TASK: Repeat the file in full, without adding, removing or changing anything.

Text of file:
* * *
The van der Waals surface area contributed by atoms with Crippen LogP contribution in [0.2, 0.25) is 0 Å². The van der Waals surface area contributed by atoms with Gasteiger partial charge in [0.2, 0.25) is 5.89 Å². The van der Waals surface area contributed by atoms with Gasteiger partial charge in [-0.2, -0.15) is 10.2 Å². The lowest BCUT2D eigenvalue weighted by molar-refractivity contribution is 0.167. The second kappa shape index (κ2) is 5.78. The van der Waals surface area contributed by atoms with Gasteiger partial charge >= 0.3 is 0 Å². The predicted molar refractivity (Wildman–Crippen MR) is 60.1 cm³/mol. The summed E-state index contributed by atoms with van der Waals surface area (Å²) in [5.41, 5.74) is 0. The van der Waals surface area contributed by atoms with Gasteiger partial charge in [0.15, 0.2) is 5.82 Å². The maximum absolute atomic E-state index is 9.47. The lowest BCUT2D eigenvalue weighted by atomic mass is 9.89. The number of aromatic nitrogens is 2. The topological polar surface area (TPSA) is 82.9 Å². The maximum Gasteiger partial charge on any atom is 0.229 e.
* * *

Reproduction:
The van der Waals surface area contributed by atoms with Crippen LogP contribution in [0.2, 0.25) is 0 Å². The van der Waals surface area contributed by atoms with Gasteiger partial charge in [0.2, 0.25) is 5.89 Å². The van der Waals surface area contributed by atoms with Gasteiger partial charge in [-0.2, -0.15) is 10.2 Å². The lowest BCUT2D eigenvalue weighted by molar-refractivity contribution is 0.167. The second kappa shape index (κ2) is 5.78. The van der Waals surface area contributed by atoms with Gasteiger partial charge >= 0.3 is 0 Å². The predicted molar refractivity (Wildman–Crippen MR) is 60.1 cm³/mol. The summed E-state index contributed by atoms with van der Waals surface area (Å²) in [5.41, 5.74) is 0. The van der Waals surface area contributed by atoms with Gasteiger partial charge in [0.15, 0.2) is 5.82 Å². The maximum absolute atomic E-state index is 9.47. The lowest BCUT2D eigenvalue weighted by atomic mass is 9.89. The number of aromatic nitrogens is 2. The topological polar surface area (TPSA) is 82.9 Å². The maximum Gasteiger partial charge on any atom is 0.229 e.